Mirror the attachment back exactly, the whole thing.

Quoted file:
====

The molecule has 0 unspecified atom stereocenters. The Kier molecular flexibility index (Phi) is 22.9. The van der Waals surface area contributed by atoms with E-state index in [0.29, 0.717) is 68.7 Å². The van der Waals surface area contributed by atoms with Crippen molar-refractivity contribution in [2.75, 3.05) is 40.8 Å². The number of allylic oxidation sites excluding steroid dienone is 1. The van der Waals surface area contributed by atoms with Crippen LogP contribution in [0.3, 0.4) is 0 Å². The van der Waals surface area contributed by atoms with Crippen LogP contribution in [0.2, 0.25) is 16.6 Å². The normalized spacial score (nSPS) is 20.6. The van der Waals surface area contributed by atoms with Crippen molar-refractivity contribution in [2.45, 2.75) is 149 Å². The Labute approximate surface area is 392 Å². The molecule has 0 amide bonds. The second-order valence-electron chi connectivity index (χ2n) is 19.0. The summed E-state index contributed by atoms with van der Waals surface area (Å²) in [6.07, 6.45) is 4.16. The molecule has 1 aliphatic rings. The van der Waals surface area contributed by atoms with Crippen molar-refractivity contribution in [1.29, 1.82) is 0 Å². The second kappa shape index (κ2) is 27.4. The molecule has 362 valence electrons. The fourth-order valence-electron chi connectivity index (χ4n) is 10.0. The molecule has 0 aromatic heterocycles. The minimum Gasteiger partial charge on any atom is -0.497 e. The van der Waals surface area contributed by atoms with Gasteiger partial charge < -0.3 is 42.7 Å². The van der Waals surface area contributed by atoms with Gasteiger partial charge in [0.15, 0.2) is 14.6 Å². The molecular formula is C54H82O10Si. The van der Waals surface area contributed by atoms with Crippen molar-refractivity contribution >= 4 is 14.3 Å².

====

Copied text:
The molecule has 0 unspecified atom stereocenters. The Kier molecular flexibility index (Phi) is 22.9. The van der Waals surface area contributed by atoms with E-state index in [0.29, 0.717) is 68.7 Å². The van der Waals surface area contributed by atoms with Crippen molar-refractivity contribution in [2.75, 3.05) is 40.8 Å². The number of allylic oxidation sites excluding steroid dienone is 1. The van der Waals surface area contributed by atoms with Crippen LogP contribution in [0.3, 0.4) is 0 Å². The van der Waals surface area contributed by atoms with Crippen LogP contribution in [0.2, 0.25) is 16.6 Å². The normalized spacial score (nSPS) is 20.6. The van der Waals surface area contributed by atoms with Crippen molar-refractivity contribution in [2.45, 2.75) is 149 Å². The Labute approximate surface area is 392 Å². The molecule has 0 amide bonds. The second-order valence-electron chi connectivity index (χ2n) is 19.0. The summed E-state index contributed by atoms with van der Waals surface area (Å²) in [6.07, 6.45) is 4.16. The molecule has 1 aliphatic rings. The van der Waals surface area contributed by atoms with Crippen molar-refractivity contribution in [1.29, 1.82) is 0 Å². The second kappa shape index (κ2) is 27.4. The molecule has 362 valence electrons. The fourth-order valence-electron chi connectivity index (χ4n) is 10.0. The molecule has 0 aromatic heterocycles. The minimum Gasteiger partial charge on any atom is -0.497 e. The van der Waals surface area contributed by atoms with Gasteiger partial charge < -0.3 is 42.7 Å². The van der Waals surface area contributed by atoms with Gasteiger partial charge in [0.15, 0.2) is 14.6 Å². The molecular formula is C54H82O10Si. The van der Waals surface area contributed by atoms with Crippen molar-refractivity contribution >= 4 is 14.3 Å².